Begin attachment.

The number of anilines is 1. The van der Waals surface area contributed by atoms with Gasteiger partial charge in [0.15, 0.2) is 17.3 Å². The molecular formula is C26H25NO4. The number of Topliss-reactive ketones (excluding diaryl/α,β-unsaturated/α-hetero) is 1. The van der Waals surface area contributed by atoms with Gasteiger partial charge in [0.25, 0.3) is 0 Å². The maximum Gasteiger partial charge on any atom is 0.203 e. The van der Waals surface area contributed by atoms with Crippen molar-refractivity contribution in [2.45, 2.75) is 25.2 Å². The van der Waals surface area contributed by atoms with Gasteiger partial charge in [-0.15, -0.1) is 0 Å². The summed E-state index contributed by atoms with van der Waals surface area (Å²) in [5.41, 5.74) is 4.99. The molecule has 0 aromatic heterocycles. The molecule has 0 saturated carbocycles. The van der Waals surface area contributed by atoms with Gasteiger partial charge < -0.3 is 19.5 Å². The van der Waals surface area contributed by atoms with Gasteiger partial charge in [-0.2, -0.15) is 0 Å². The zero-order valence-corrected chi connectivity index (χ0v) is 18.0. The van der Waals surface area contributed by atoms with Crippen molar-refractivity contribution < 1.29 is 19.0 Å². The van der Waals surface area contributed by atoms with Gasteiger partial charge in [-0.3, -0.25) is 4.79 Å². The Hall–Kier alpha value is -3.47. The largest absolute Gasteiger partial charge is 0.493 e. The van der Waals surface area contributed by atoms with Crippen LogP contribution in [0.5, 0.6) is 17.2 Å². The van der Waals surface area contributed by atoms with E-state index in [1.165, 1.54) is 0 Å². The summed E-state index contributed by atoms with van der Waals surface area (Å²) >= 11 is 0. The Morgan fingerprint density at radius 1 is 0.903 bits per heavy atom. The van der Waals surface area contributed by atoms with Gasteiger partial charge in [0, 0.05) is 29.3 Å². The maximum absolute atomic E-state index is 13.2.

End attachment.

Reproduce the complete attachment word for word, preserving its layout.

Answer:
The number of anilines is 1. The van der Waals surface area contributed by atoms with Gasteiger partial charge in [0.15, 0.2) is 17.3 Å². The molecular formula is C26H25NO4. The number of Topliss-reactive ketones (excluding diaryl/α,β-unsaturated/α-hetero) is 1. The van der Waals surface area contributed by atoms with Gasteiger partial charge in [0.25, 0.3) is 0 Å². The maximum Gasteiger partial charge on any atom is 0.203 e. The van der Waals surface area contributed by atoms with Crippen molar-refractivity contribution in [2.45, 2.75) is 25.2 Å². The van der Waals surface area contributed by atoms with Gasteiger partial charge in [-0.15, -0.1) is 0 Å². The summed E-state index contributed by atoms with van der Waals surface area (Å²) in [5.41, 5.74) is 4.99. The molecule has 0 aromatic heterocycles. The molecule has 0 saturated carbocycles. The van der Waals surface area contributed by atoms with Gasteiger partial charge < -0.3 is 19.5 Å². The van der Waals surface area contributed by atoms with Gasteiger partial charge in [-0.2, -0.15) is 0 Å². The zero-order valence-corrected chi connectivity index (χ0v) is 18.0. The van der Waals surface area contributed by atoms with Crippen molar-refractivity contribution < 1.29 is 19.0 Å². The van der Waals surface area contributed by atoms with Gasteiger partial charge in [-0.3, -0.25) is 4.79 Å². The Hall–Kier alpha value is -3.47. The largest absolute Gasteiger partial charge is 0.493 e. The van der Waals surface area contributed by atoms with Crippen LogP contribution in [0.5, 0.6) is 17.2 Å². The van der Waals surface area contributed by atoms with E-state index in [1.165, 1.54) is 0 Å². The summed E-state index contributed by atoms with van der Waals surface area (Å²) >= 11 is 0. The Morgan fingerprint density at radius 1 is 0.903 bits per heavy atom. The van der Waals surface area contributed by atoms with Gasteiger partial charge in [0, 0.05) is 29.3 Å². The maximum absolute atomic E-state index is 13.2.